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Bonds' never-ending story

Jeff Passan
Yahoo Sports

This is the song that never ends. This is a bad blind date and dinner with crabby in-laws and Paris Hilton's career. No matter how much we ignore Barry Bonds and his lawfully wedded partner, steroids, they are not going away, not for a long, long time.

So ready those earmuffs, because here's the latest: With a grand jury investigating Bonds for potential perjury or tax-evasion indictments expiring Thursday, federal prosecutors are expected to convene a new grand jury to further explore charges against Bonds, the San Francisco Giants slugger who may have lied about using performance-enhancing drugs and possibly didn't pay taxes, but the government really is not sure about it, at least not sure enough now for an indictment, and maybe never sure enough for one.

Which leaves Bonds where he has floated for almost three years: in limbo, the kind where his name and legacy get dragged through fields of cacti, where he constantly finds himself on the brink only to skate with his records still intact, wearing clothing of his choice and not prison issue.

It's the kind of life that would grate on even the most righteous man, and aside from the occasional lamentation and poor-poor-pitiful-me monologue, Bonds has handled it, publicly, with a stunning amount of composure. So far, at least.

That caveat is the only lesson, aside from the prosecutors' inability to make a case, reinforced today: As much nonsense about Bonds percolates right now, it's nothing compared to the years of debate and conjecture that lie ahead.

Because he is a free agent this offseason, and with a fairly weak class, much of the attention will turn to Bonds, even if he is 42 and runs like the producers in the TV truck are playing a slo-mo trick.

And then, if he chooses to retire this offseason, as Major League Baseball surely would love him to do, innuendo will chase him into whatever corner of his narcissistic world he settles. Even if the steroid issue is played out – and for all of the Congressional saber-rattling, the public seems to think it is – Bonds makes news because of his celebrity, and celebrity sells.

And then, five years after his retirement, Bonds will come up for Hall of Fame induction. Already the talk has started: Vote him in for what he did (play at a superior level for 20 years), don't vote him in for what he did (allegedly take steroids), penalize him for what he might have done (wait a year or two, then cast a yes vote) or penalize him for what he never did (admit the truth, whole truth and nothing but).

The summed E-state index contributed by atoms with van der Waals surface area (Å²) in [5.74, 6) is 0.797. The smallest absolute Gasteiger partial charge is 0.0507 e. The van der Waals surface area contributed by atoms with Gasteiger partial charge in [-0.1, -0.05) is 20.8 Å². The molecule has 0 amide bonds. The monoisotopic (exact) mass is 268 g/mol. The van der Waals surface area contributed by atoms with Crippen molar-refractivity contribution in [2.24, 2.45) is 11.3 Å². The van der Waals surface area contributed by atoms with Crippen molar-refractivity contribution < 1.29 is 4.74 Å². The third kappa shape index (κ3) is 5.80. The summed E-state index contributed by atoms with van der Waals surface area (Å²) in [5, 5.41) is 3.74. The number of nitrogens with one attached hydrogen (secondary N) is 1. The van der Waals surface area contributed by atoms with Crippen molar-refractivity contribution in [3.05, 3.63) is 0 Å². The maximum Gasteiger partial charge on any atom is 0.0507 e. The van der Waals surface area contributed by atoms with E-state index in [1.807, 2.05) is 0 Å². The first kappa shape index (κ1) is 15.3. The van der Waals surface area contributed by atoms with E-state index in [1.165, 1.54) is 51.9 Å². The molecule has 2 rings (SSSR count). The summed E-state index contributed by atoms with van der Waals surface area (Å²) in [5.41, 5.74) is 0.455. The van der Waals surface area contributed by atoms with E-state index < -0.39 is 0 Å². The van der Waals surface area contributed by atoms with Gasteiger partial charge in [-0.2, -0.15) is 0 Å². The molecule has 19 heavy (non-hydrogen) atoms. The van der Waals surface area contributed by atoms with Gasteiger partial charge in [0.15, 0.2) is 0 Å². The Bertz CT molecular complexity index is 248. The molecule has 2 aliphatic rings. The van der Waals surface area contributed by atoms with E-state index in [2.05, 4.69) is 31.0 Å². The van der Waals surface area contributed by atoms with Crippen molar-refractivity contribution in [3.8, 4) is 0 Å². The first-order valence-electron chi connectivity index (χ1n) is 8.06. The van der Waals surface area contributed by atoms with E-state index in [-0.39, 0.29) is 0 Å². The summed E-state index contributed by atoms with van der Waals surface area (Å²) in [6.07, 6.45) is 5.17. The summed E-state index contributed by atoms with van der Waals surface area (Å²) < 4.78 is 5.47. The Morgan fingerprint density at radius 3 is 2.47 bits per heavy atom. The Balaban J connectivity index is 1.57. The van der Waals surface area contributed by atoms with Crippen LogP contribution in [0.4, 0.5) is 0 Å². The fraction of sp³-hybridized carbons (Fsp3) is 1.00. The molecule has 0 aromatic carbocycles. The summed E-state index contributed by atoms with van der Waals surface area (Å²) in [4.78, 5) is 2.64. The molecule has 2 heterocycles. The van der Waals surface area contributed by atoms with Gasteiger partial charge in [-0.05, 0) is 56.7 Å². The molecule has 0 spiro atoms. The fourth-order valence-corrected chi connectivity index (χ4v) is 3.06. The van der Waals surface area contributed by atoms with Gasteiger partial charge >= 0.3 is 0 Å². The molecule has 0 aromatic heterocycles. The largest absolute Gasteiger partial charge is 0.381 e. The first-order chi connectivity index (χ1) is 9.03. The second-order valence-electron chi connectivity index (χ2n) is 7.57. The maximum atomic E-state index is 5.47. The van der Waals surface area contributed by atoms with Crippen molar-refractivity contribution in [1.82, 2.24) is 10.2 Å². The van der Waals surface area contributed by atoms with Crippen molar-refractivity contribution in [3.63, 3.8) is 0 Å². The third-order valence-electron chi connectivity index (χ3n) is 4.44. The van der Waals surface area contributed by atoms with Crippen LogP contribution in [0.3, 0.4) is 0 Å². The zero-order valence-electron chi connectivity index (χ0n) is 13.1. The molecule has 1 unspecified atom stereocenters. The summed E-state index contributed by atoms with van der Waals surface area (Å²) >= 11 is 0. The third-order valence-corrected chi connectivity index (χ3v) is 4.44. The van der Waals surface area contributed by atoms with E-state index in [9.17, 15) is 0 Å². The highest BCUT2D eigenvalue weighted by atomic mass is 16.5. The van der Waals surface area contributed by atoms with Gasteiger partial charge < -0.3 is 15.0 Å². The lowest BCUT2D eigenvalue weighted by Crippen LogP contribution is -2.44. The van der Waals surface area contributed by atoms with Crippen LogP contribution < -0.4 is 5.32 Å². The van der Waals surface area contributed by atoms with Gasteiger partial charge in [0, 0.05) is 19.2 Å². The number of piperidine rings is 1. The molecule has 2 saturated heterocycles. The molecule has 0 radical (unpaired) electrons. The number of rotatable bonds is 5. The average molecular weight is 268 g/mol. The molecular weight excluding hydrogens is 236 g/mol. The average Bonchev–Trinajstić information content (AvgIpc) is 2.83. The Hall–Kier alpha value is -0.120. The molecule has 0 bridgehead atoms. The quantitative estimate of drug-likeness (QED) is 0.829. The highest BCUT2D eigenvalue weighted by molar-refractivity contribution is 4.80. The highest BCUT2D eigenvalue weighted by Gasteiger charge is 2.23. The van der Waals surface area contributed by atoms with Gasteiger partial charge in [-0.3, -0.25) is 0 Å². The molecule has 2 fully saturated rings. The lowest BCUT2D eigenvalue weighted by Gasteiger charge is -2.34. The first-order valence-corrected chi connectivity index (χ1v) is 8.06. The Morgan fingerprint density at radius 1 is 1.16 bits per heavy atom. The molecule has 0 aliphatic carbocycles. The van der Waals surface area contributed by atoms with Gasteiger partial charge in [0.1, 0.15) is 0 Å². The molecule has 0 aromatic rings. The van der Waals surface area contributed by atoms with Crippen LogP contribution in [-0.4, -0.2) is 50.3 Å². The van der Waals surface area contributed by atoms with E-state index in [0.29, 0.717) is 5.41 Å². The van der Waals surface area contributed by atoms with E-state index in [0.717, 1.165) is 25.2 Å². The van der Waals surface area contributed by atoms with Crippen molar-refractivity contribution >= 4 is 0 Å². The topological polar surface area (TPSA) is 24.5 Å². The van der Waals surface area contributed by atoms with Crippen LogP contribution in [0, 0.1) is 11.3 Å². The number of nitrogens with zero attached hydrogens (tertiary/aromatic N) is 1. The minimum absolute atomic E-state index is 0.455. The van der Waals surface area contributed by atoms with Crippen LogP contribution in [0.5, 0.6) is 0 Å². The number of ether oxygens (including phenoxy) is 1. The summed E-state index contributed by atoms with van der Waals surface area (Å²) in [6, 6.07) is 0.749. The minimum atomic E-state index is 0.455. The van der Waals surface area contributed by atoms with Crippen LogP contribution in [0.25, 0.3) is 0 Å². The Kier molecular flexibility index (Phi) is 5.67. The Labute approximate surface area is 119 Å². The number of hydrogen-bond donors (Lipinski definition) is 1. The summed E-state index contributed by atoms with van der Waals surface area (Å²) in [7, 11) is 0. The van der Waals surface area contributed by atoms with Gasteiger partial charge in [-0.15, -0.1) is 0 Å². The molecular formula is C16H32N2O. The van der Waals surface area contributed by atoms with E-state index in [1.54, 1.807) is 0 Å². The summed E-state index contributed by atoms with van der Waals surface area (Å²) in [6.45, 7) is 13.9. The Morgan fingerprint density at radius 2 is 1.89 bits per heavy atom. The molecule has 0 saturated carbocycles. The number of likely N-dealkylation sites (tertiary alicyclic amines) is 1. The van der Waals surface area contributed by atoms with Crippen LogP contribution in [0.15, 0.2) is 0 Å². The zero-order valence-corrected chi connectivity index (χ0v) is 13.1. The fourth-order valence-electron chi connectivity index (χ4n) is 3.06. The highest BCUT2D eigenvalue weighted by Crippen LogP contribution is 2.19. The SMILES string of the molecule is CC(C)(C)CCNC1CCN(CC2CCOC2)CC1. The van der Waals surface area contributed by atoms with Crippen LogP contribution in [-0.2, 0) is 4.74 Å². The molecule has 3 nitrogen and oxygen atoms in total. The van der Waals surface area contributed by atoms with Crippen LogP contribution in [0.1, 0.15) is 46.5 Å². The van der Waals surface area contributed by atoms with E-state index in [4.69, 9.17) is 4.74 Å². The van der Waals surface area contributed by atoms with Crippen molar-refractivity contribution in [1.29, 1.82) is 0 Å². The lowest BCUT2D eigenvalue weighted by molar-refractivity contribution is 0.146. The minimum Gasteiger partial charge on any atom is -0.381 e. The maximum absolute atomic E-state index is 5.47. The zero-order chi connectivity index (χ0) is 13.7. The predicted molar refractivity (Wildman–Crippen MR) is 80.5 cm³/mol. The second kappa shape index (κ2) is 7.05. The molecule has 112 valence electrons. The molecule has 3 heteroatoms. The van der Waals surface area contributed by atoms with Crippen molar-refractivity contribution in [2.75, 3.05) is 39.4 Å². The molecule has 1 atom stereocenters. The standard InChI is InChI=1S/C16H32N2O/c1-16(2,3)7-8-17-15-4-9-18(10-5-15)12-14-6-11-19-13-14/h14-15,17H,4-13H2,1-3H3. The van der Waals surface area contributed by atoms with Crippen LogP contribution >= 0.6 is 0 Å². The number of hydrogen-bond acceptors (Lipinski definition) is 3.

For those sick of Bonds – well, sorry. All of this would end with an admission that Bonds knew full well he was pumping his body full of chemicals – which the book "Game of Shadows" alleges, a book that Bonds has not publicly decried – but that would be admitting that he lied to the first grand jury summoned for the BALCO case, and even a pre-law student would advise against admitting perjury.

Baseball, not bound by the law, already has rendered the breadth of its judgment: Bonds is persona non grata. While his records still stand – those are the last things MLB could strip, and, oh, how it would love to – Bonds' 715th home run, which sent him past Babe Ruth for second on the all-time list, was celebrated with the equivalent of a bottle rocket and grape juice instead of fireworks and Cristal.

Meanwhile, Bonds toils through his 21st major-league season with a poor batting average (.250) and a mediocre home run total (13) yet with a .972 on-base-plus-slugging and 44 runs scored and 41 RBI, all in the top five for players with 290 or fewer plate appearances. Until he approaches Hank Aaron's home run total – Bonds has 34 more until 755 – he'll just be another fading player.

In the government's eyes, however, Bonds is the prey, the face of steroids – a political goldmine. As such, it's the feds against Bonds in one of those old-school heavyweight fights, the ones that lasted 15 rounds and were as much about stamina as anything. Bonds is ahead on the scorecard.

Did you use steroids, sir?

I thought they were flaxseed oil and arthritis balm.

Round one to Bonds.

Did you lie about steroid use?

No. And I'd like to see you prove it.

So far, round two to Bonds.

And so it will go. When IRS Special Agent Jeff Novitzky busted Jason Grimsley with human growth hormone, he asked about Bonds, according to Grimsley's lawyer. Though Bonds' personal trainer, Greg Anderson, was freed from jail when the grand jury's term expired Thursday, he will be called to testify again, and if he refuses again, he'll likely land right back in the clink.

The exercise will continue because this is Barry Bonds, and not Armando Rios or Bobby Estalella or Benito Santiago, others who were named in the original BALCO case. This is no longer as much a case as it is a cause, and one that will keep repeating itself, ad nauseam – with emphasis on the nausea.

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